If industrial wastewater pollutes your groundwater, can you sue for trespassing?
Energy and water interests have been waiting for an answer to that question amid a tug of war over brackish groundwater aquifers. Petroleum companies see them as underground trash cans for liquid waste, which they currently dispose of in thousands of active wells across the state.
But others worry that some of the noxious stuff being pumped underground could be tainting future drinking water supplies, just as brackish underground water is becoming a more cherished resource.
The Texas Supreme Court on Friday offered no clarity in its ruling on a closely-watched case that pitted a waste disposal company against a rice farm in Southeast Texas.
Beginning in 1997, Environmental Processing Services drilled an injection well near FPL Farming's land in Liberty County, shooting more than 100 million gallons of wastewater 8,000 feet below ground over time. Experts testified that the wastewater, laced with flammable liquid acetone and other chemicals, likely reached a brackish aquifer beneath the neighboring farm's land. Arguing that desalination technology could have made the brackish water drinkable, the farm demanded compensation for trespassing.
After a Liberty county jury sided with the well operator, an appellate court in Beaumont reversed that decision, ruling that a well operator could be held liable for trespassing. That conclusion stirred concerns among oil and gas producers who feared the precedent would make it harder to get rid of drilling waste.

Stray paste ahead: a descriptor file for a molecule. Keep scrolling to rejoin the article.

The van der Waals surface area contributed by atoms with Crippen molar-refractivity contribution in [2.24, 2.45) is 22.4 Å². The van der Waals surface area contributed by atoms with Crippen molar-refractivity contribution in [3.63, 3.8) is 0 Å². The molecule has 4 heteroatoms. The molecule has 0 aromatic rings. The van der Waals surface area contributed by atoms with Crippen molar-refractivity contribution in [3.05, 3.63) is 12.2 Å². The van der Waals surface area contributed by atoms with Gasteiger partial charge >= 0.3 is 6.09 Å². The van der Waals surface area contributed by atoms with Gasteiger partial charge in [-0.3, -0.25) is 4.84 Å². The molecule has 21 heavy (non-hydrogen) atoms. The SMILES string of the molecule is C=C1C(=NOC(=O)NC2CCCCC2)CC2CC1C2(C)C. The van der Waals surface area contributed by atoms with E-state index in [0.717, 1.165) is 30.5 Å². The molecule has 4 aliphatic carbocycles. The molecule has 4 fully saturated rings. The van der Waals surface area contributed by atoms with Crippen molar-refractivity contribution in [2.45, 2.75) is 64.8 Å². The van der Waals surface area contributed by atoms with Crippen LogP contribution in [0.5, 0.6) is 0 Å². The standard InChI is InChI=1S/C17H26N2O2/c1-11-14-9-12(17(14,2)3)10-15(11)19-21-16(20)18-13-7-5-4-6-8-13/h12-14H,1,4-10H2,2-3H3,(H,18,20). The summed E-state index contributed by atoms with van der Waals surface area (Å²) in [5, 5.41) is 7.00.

But on Friday, the justices avoided that debate, using narrower grounds to simply uphold the jury's original decision.
"They found a way to avoid issuing that opinion that could have had huge economic and political implications," said Brian Sledge, a water lawyer in Austin."The impacts to the oil and gas industry would be huge."
The court largely focused on a separate issue: whether the rice farmers were required to prove at trial that they hadn't consented to the well driller's supposed trespass. They had not.
“Today we hold that the jury instruction properly included lack of consent as an element of a trespass cause of action that a plaintiff must prove,” Justice Paul Green wrote, adding that the court declined to “address the remaining question presented in this appeal—namely, whether deep subsurface wastewater migration is actionable as a common law trespass in Texas.”
Though narrower than lawyers and policy wonks may have liked, the court’s opinion could affect future property rights disputes, experts said.
“This will matter for someone who wants to argue if your fence trespasses on my property,” said Joe De La Fuente, a lawyer at the Austin-based firm Lloyd Gosselink. “The plaintiff is going to have to make sure they prove they didn't consent to trespass.”
The state's highest civil court previously weighed the idea of underground trespassing in a different context.
In 2008, it ruled against a group of mineral owners who sued Coastal Oil & Gas. The owners said that Coastal's drilling had drained some of the gas from beneath their adjacent properties – amounting to trespassing. The court said Texas’ “rule of capture” — mineral owners' nearly unfettered right to the oil and gas produced by wells on their property — barred neighboring mineral owners from recovering royalties on any gas they lost.
But had fracking been found to damage the neighboring property in other ways (in that case, it had not), the court said the owners could be liable for trespass.
For now, all those who might have been impacted by a stronger ruling on trespassing — which is virtually anyone that has interest in underground water supplies — must wait for another lawsuit to percolate up to the state's high court.